about writing here at least. In reality, it’s been a really busy summer. In between work, trips to the zoo, horse riding camps, volunteering some time at Code Review SE and (oh, yeah) getting ready for our wedding, I’ve not had much time to think about this blog. Which is okay, but I did promise myself I would write something at least once a month.
It’s important to me that I keep that promise to myself. Most Programmers think that their most important skill is the ability to write clear and concise code. I would challenge that. We should generalize that and work on being able to write clearly and concisely whether we’re writing in C#, VB, or English. If we can’t communicate with the business, we will not be effective programmers. If we can’t communicate with each other, we will not be effective programmers. If we can’t communicate with the non-programmers in our lives, we will not be effective human beings.
I know I’ve been absent for a while, but I kept my promise. I’ve accomplished a goal and I feel better for it.
Until next time, Semper Cogitet.
I found this native vba file input/output library over at the CodeReview Stack Exchange site. I thought you all might appreciate taking a look at it.
If you’ve not been to SE’s code review beta, you should really check it out. The people are ubër friendly and there’s a lot to be learned by letting someone else dissect your code. It makes you really stop and think about what you’re doing with every line of code you type.
Until next time…
Metaprogramming In VBA
I came across an interesting question over at StackOverflow this morning. I thought you all might be interested as well. While I truly don’t recommend running code stored in a spreadsheet, the VBIDE library does allow for more efficient development by writing “snippets” and metaprogramming. Perhaps I’ll do a more in depth write up in the future.
A few weeks ago I was talking to a particularly good friend of mine. We somehow got on the topic of “good enough” and how it just isn’t. Let me preface this with “I’m guilty”, and I truly am. There’s no way for me to say this without sounding condescending, so please believe me that I don’t mean it to be arrogant. My “good enough” tends to be better than average. This has allowed me to more or less skate through life and let me tell you something, I have not done nearly enough.
Oh sure. I’ve done pretty well. I have a good career, a great family, and the best friends a guy could ask for, but what have I done? The truth is I’ve done a lot, but not nearly as much as I could. Why is this? Because I, like you, am lazy. Of course I’m lazy. I didn’t intentionally become a programmer. I became one because I was lazy. I understood that if I put the effort in up front to build a piece of software to do it for me, I would never have to waste another second doing it by hand again. That’s also the only reason my good enough is better than average. I’m lazy, but I recognize that it’s a better investment to do some extra work up front in order to reduce the overall amount of effort over time. Continue reading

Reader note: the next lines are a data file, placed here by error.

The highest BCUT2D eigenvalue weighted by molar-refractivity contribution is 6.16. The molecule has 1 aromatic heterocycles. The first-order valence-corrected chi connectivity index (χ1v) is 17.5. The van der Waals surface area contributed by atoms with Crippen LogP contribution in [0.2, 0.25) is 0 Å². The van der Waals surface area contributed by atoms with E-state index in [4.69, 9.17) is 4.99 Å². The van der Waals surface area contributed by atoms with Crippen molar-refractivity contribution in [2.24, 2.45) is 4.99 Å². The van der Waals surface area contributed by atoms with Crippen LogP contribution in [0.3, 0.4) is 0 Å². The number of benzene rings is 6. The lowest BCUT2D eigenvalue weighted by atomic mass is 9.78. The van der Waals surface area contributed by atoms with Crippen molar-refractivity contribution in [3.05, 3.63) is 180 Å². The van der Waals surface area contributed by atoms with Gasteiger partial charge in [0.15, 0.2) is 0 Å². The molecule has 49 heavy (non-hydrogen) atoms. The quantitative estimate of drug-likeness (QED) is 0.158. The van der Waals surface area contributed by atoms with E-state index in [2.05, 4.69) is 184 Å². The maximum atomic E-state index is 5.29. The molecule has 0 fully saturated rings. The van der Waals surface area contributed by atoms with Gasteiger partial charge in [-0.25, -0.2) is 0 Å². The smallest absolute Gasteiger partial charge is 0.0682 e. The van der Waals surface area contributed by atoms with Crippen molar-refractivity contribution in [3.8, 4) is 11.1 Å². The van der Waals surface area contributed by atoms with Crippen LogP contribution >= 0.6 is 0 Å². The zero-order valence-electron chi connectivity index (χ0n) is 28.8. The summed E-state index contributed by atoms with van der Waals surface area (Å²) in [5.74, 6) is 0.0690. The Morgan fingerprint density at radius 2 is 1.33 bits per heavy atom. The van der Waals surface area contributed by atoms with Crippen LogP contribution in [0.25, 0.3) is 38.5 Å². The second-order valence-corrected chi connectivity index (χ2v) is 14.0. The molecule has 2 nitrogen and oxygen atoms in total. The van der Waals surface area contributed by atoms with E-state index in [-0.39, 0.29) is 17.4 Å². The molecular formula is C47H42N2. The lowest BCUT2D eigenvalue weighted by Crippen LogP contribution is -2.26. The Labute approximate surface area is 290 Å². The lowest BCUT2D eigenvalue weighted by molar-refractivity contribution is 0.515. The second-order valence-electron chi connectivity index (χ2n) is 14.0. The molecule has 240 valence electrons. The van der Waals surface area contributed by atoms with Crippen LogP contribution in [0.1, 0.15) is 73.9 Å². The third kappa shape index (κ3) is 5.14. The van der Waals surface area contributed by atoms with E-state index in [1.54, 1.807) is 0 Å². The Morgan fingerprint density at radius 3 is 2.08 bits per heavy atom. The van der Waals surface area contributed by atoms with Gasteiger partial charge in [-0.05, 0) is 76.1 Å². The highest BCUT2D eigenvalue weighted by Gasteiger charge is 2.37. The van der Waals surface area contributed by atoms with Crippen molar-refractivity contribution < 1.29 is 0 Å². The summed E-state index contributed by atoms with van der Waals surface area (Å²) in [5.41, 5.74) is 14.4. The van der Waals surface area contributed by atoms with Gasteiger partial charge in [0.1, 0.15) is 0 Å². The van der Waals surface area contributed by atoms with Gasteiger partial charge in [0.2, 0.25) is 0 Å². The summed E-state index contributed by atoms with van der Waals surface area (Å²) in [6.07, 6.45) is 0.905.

One of the most common questions we come across as MS Access developers is “How do I make sure every user can access the database?”. Often, and with good reason, a DSN-less connection is the way to go. However, DSN-less connections aren’t for every situation in Access. Sometimes they’re clunky, or some functionality of Access just doesn’t work with a DSN-less connection. I suspect this is because Access was designed specifically to use linked tables, which use a DSN by nature.
I ran across this problem a little while back. While I can’t remember exactly what it was that just wouldn’t work no matter what I tried, I did need a fairly robust solution for manipulating the Domain System Names via VBA. Not only did I need to install them, I needed to fix them when they weren’t set up correctly. So, for my case, a *.reg file just wouldn’t do. I had to code this. Continue reading
The title is a quote from Cloud Atlas and it hits home for me. I’ve had to make hard choices, we all have, but it always comes down to just that for me. What can’t I not do?
This is subtly, yet importantly, different from “What do I have to do?”. Oddly enough, phrasing the question as what has to be done has a negative connotation. Whereas the double negative statement of “What can’t I not do?” is a positive and reaffirmative statement. Asking yourself what you must do is a trap. It can make you feel, well, trapped.
I have to do my taxes.
I have to stay at this job, even though I hate it.
I have to get over my ex.
Traps. All of them. Statements like these make you focus on the problem instead of the solution. Compare them to these.
I can’t not do my taxes.
I can’t not quit this job, so I can pursue meaningful work.
I can’t not get over my ex. If I don’t, then I’ll never be happy.
Are you starting to see the power of this particular double negative? Try it. Think about what YOU can’t not do.
A year and a half ago I realized that I had to pick up my life and move hundreds of miles to be with the woman I love. It took a little longer to realize that I couldn’t not take the risk and go.
For the record, it was the best thing I ever could have done. I couldn’t be happier.
I know this one has been hashed over a few times, but all of the examples I’ve seen are either really clunky to use, or rely on an ActiveX control. I needed to create a progress bar that was native to Access and easy to use. Continue reading